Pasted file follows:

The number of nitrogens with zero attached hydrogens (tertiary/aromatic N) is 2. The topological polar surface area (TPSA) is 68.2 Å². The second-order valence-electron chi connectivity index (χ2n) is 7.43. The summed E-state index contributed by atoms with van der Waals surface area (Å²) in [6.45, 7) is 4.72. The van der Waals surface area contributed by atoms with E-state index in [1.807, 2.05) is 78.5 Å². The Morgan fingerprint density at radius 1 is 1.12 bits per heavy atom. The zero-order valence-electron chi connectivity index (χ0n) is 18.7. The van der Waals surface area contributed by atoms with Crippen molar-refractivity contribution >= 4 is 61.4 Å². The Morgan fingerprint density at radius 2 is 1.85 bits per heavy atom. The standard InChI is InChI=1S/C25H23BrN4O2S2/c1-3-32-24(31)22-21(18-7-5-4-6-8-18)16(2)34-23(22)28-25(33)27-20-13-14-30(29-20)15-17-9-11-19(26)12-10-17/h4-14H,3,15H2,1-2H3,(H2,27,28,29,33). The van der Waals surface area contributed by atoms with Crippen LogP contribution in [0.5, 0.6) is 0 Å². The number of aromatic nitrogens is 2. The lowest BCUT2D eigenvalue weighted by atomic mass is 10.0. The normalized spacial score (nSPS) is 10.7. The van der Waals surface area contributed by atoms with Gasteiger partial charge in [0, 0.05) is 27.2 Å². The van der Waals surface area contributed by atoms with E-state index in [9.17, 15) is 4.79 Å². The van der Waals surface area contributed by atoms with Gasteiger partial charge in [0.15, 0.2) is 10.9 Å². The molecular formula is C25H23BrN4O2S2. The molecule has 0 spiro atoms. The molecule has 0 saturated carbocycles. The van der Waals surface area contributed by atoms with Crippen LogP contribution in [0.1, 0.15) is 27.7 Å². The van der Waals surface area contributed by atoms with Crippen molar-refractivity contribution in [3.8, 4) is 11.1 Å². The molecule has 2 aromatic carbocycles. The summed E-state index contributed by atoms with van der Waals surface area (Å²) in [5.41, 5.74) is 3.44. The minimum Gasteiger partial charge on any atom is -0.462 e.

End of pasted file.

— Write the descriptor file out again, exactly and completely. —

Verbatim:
The number of nitrogens with zero attached hydrogens (tertiary/aromatic N) is 2. The topological polar surface area (TPSA) is 68.2 Å². The second-order valence-electron chi connectivity index (χ2n) is 7.43. The summed E-state index contributed by atoms with van der Waals surface area (Å²) in [6.45, 7) is 4.72. The van der Waals surface area contributed by atoms with E-state index in [1.807, 2.05) is 78.5 Å². The Morgan fingerprint density at radius 1 is 1.12 bits per heavy atom. The zero-order valence-electron chi connectivity index (χ0n) is 18.7. The van der Waals surface area contributed by atoms with Crippen molar-refractivity contribution >= 4 is 61.4 Å². The Morgan fingerprint density at radius 2 is 1.85 bits per heavy atom. The standard InChI is InChI=1S/C25H23BrN4O2S2/c1-3-32-24(31)22-21(18-7-5-4-6-8-18)16(2)34-23(22)28-25(33)27-20-13-14-30(29-20)15-17-9-11-19(26)12-10-17/h4-14H,3,15H2,1-2H3,(H2,27,28,29,33). The van der Waals surface area contributed by atoms with Crippen LogP contribution in [0.5, 0.6) is 0 Å². The number of aromatic nitrogens is 2. The lowest BCUT2D eigenvalue weighted by atomic mass is 10.0. The normalized spacial score (nSPS) is 10.7. The van der Waals surface area contributed by atoms with Gasteiger partial charge in [0, 0.05) is 27.2 Å². The van der Waals surface area contributed by atoms with E-state index in [9.17, 15) is 4.79 Å². The van der Waals surface area contributed by atoms with Gasteiger partial charge in [0.15, 0.2) is 10.9 Å². The molecular formula is C25H23BrN4O2S2. The molecule has 0 spiro atoms. The molecule has 0 saturated carbocycles. The van der Waals surface area contributed by atoms with Crippen LogP contribution in [0.1, 0.15) is 27.7 Å². The van der Waals surface area contributed by atoms with Crippen molar-refractivity contribution in [3.8, 4) is 11.1 Å². The molecule has 2 aromatic carbocycles. The summed E-state index contributed by atoms with van der Waals surface area (Å²) in [5.41, 5.74) is 3.44. The minimum Gasteiger partial charge on any atom is -0.462 e.